Morrow said in an interview with the Detroit Free Press earlier this year that he estimates about one-third of the cannabis sold in Michigan is leaving the state. Lume has dispensaries in Adrian, Monroe and Petersburg, all Michigan cities near the Ohio border, and in locations that border other states.


In Ohio, he said, prices for medical marijuana are higher compared with prices for recreational marijuana in Michigan. Indiana hasn't legalized marijuana for medical or recreational purposes. Illinois has, but prices are also higher compared with prices in Michigan, Morrow said.


Marijuana prices have declined drastically in Michigan compared with what prices were during the recreational industry's early days in 2020. The average retail price for an ounce of recreational marijuana flower was $100.14 in September, according to data from Michigan's Cannabis Regulatory Agency, compared with $393.66 in September 2020, a 75% decrease.


Lyden said he hears from Ohio medical marijuana patients that prices have dropped so much in Michigan that it doesn't even make sense for them to pay the fees to keep and renew their medical marijuana cards.


What that means though, according to Morrow, is that Michigan is effectively setting the price for the rest of the Midwest.

"If you're in northern Ohio, all your customers are already used to paying the market price," he said. "You're not going to be able to charge them $6,000 a pound. If you go ahead and put it out at that price, everyone's going to say, 'Yeah, right. I'm going to keep driving to Michigan.' "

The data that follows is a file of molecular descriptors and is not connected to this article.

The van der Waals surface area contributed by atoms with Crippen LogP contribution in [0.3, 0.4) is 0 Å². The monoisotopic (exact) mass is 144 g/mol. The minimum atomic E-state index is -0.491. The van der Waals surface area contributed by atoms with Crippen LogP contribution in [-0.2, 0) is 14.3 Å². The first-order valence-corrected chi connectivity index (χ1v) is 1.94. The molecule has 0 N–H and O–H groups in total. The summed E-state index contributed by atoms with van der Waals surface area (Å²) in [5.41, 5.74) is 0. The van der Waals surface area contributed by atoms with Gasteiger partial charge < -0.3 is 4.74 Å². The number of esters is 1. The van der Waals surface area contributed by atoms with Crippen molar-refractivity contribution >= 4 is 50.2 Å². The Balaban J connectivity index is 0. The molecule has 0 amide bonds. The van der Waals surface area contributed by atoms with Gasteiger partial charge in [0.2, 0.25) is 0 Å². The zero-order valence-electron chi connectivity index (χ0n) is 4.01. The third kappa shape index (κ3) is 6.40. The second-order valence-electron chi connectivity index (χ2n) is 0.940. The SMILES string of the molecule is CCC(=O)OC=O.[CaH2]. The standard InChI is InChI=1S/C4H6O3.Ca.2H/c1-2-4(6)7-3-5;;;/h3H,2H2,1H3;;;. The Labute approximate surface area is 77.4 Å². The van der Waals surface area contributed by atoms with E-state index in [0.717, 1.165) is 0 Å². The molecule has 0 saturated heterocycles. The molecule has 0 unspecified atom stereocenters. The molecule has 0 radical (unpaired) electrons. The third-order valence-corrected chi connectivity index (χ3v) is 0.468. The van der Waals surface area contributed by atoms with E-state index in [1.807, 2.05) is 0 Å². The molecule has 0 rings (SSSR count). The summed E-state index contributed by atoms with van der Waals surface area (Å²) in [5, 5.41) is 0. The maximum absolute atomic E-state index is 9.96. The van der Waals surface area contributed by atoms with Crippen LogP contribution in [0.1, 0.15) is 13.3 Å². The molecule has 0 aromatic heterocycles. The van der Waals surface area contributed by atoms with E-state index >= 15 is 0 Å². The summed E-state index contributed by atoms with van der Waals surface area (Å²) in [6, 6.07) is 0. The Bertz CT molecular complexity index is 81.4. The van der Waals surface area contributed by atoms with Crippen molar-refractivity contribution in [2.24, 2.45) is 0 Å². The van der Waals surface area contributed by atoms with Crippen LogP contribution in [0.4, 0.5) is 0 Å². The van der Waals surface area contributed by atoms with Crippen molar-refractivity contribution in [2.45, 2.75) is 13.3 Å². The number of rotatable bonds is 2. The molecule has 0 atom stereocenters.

If Ohio legalizes recreational marijuana, along with other border states like Indiana and Wisconsin, "it will immediately create a massive oversupply issue in Michigan," Morrow said.


However, even if Ohio does legalize recreational marijuana and prices are comparable to Michigan's, it will likely be at least a year before dispensaries start to open in Ohio, said Scott Johnson, a member of the law firm Eastman & Smith, which is based out of Toledo.


That's because it needs to go to the Ohio state legislature, where adjustments can be made because it's an initiated statute, not a constitutional amendment. The legislature will have to pass rules and regulations and essentially put them into place, Johnson said.


He anticipates that if the measure passes, the state would handle the recreational marijuana industry similar to what it's done with medical marijuana and liquor, where prospective licensees must first be qualified to receive a license and then are entered into a lottery to receive a capped number of licenses.


The market research firm BDSA predicts that if Ohio voters legalize recreational marijuana, sales will start in 2025 and by 2027, the state will see $1.3 billion in recreational marijuana sales.


Michigan, meanwhile, is forecast to bring in $3.7 billion in recreational marijuana sales in 2027, BDSA said, more than double Ohio's predicted sales. That's up from $2.8 billion in sales expected this year.